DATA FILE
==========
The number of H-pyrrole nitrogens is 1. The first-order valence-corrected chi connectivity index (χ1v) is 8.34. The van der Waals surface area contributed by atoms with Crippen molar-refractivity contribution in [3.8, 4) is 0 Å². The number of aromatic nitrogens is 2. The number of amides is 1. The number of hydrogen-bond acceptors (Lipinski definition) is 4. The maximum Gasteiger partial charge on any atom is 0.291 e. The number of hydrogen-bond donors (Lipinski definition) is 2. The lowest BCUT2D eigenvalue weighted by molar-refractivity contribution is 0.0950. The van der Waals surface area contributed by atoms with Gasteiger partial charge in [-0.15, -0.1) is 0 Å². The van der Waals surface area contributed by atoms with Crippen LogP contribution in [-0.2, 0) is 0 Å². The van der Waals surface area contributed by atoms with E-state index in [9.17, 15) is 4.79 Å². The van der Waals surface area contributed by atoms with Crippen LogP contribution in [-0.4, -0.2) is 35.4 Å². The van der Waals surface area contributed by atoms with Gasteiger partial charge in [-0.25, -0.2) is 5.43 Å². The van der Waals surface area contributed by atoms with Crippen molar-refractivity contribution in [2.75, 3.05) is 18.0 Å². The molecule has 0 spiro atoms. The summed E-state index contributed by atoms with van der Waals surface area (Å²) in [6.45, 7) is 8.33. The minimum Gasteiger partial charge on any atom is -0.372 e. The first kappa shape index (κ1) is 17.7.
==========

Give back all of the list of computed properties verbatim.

The number of H-pyrrole nitrogens is 1. The first-order valence-corrected chi connectivity index (χ1v) is 8.34. The van der Waals surface area contributed by atoms with Crippen molar-refractivity contribution in [3.8, 4) is 0 Å². The number of aromatic nitrogens is 2. The number of amides is 1. The number of hydrogen-bond acceptors (Lipinski definition) is 4. The maximum Gasteiger partial charge on any atom is 0.291 e. The number of hydrogen-bond donors (Lipinski definition) is 2. The lowest BCUT2D eigenvalue weighted by molar-refractivity contribution is 0.0950. The van der Waals surface area contributed by atoms with Gasteiger partial charge in [-0.15, -0.1) is 0 Å². The van der Waals surface area contributed by atoms with Crippen LogP contribution in [-0.2, 0) is 0 Å². The van der Waals surface area contributed by atoms with E-state index in [9.17, 15) is 4.79 Å². The van der Waals surface area contributed by atoms with Crippen LogP contribution in [-0.4, -0.2) is 35.4 Å². The van der Waals surface area contributed by atoms with Gasteiger partial charge in [-0.25, -0.2) is 5.43 Å². The van der Waals surface area contributed by atoms with Crippen molar-refractivity contribution in [2.75, 3.05) is 18.0 Å². The molecule has 0 spiro atoms. The summed E-state index contributed by atoms with van der Waals surface area (Å²) in [6.45, 7) is 8.33. The minimum Gasteiger partial charge on any atom is -0.372 e. The first kappa shape index (κ1) is 17.7.